The Arbitrator noted that, during negotiations over the settlement agreement, the Agency rejected a Union proposal that would have created an “absolute fixed two hour deadline” to notify employees as to whether a period of downtime would be “measurable” or “non-measurable.” And he observed that, under the settlement agreement, notification about “measurability” during downtime would “generally” occur within two hours of the downtime. He determined that such wording gave the Agency “a degree of latitude to provide notifications outside of the two hour period when necessary.” At the same time, he found that the term “generally” “impose[d] an obligation on management” and should not be interpreted in a way that would “read out the notification requirement entirely.”
With these considerations in mind, the Arbitrator determined that the word “generally” means “for the most part” or “whenever possible.” Thus, he found that notification should “‘for the most part’ be made within two hours” of downtime occurring. The Arbitrator added that management would be excused from this requirement “[o]nly if there is some exceptional or unusual circumstance.” In doing so, he rejected the Agency’s argument that the notification requirement was merely aspirational because he found that such an interpretation would “essentially allow management to provide notification to employees at any time without consequence.”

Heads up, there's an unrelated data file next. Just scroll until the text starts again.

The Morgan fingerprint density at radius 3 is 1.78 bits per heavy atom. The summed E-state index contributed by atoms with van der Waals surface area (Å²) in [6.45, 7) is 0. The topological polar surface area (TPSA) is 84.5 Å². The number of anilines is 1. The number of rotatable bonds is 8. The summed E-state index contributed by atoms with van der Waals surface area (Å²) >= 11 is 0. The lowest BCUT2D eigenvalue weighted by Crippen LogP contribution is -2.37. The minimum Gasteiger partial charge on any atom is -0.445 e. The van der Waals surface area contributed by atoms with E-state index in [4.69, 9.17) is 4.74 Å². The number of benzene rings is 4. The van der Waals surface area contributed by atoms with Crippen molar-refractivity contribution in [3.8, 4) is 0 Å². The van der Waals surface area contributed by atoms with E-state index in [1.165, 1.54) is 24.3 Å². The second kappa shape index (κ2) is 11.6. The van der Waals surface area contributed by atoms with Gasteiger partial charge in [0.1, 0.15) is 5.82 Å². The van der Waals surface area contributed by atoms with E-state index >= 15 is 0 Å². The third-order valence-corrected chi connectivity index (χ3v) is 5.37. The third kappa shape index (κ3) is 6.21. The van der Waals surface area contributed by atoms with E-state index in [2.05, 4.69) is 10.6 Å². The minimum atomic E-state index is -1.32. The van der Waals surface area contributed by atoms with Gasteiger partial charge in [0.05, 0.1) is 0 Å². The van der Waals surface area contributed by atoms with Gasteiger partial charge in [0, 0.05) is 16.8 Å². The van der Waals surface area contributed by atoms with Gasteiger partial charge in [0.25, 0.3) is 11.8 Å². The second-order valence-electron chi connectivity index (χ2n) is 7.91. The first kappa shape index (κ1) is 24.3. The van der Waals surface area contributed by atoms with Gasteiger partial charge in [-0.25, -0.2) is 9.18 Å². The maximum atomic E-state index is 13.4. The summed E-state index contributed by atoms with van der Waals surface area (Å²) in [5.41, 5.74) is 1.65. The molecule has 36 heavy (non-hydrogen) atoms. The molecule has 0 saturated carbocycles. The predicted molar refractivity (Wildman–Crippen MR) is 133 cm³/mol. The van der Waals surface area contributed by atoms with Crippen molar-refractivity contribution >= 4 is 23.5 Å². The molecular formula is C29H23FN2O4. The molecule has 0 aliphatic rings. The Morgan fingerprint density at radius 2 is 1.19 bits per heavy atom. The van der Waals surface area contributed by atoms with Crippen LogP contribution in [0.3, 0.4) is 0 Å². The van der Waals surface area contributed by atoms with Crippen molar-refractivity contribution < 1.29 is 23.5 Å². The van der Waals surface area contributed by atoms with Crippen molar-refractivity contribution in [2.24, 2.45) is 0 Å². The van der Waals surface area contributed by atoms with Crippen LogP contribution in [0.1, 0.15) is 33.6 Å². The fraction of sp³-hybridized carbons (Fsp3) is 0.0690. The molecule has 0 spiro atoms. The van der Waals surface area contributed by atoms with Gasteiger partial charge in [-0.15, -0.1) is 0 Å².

Based on the evidence before him, the Arbitrator found that “on numerous occasions” the Agency failed to provide notification “within the agreed two hour period.” And he found that the Agency did not provide any “credible explanation” as to why it failed to comply with the notification requirement. Accordingly, the Arbitrator concluded that the Agency violated the settlement agreement. As a remedy, he directed the Agency to cease and desist from violating the settlement agreement.
On July 24, 2018, the Agency filed exceptions to the award, and on August 20, 2018, the Union filed an opposition to the Agency’s exceptions.
III. Analysis and Conclusions
A. The award is not based on a nonfact.
The Agency argues that the award is based on a nonfact. The Agency challenges the Arbitrator’s determination that the Agency’s proposed interpretation of the settlement agreement would “essentially allow management to provide notification to employees at any time without consequence.” The Agency asserts that this determination is based on a nonfact because “the . . . settlement agreement provides consequences for the Agency should it not notify employees within the [two]‑hour period.” As this argument challenges the Arbitrator’s interpretation of the settlement agreement, which is not a factual matter, the exception provides no basis for finding that the award is based on a nonfact. Accordingly, we deny the Agency’s nonfact exception.
B. The award does not fail to draw its essence from the settlement agreement.
The Agency argues that the award fails to draw its essence from the settlement agreement for several reasons.